There's a way round the problem. If you think a piece of work so obscene it should be removed from public gaze you can always lock it away. That's what the Tate has done with much of its collection of work by Ovenden (who until recently was considered respectable if a little risque)- and you can only view it if you can produce a certificate saying you're not a greasy little perve.  Again, until quite recently, the Italian state locked away some of the spicier items from its collection of antiquities from Pompeii and Herculaneum- and you could only view them if you could prove you weren't a woman. I'm not exactly recommending this option- because I deplore all kinds of censorship- but it's the lesser of two evils. At least the work you've taken out of circulation still exists- and you've allowed for the possibility that later generations may view it differently.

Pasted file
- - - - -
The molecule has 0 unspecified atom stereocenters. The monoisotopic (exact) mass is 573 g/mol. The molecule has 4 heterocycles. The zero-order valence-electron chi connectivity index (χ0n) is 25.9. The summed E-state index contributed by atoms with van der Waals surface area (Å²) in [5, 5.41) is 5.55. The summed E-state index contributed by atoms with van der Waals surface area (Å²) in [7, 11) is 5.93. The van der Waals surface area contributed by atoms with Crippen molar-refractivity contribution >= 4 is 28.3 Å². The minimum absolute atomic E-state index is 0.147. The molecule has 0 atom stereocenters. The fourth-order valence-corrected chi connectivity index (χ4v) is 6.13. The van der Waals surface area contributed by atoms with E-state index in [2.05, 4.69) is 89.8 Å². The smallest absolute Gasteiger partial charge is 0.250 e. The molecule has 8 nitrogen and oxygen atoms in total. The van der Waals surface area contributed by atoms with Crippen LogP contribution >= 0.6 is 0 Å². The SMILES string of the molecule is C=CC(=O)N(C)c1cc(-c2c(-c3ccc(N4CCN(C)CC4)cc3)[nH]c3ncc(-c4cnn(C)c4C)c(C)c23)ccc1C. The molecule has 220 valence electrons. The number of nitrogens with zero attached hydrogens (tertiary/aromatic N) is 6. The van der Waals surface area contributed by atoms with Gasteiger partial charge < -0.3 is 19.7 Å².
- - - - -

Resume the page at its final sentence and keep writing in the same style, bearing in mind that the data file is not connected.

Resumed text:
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Comments:
[User Picture]From: davesmusictank
2015-10-18 11:51 am (UTC)
Art, good or bad, should never be destroyed. Hide it n vaults may be a solution to those who would burn and condemn risque art but by destroying them is a slippery slope as to what next might be proscribed. History is full of these events as you rightly pointed out. I too hate censorship and that we should have the freedom to view or not.
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[User Picture]From: poliphilo
2015-10-18 12:24 pm (UTC)
I'm hoping someone in a higher position of authority will step in and rescue these photographs.
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[User Picture]From: matrixmann
2015-10-18 12:14 pm (UTC)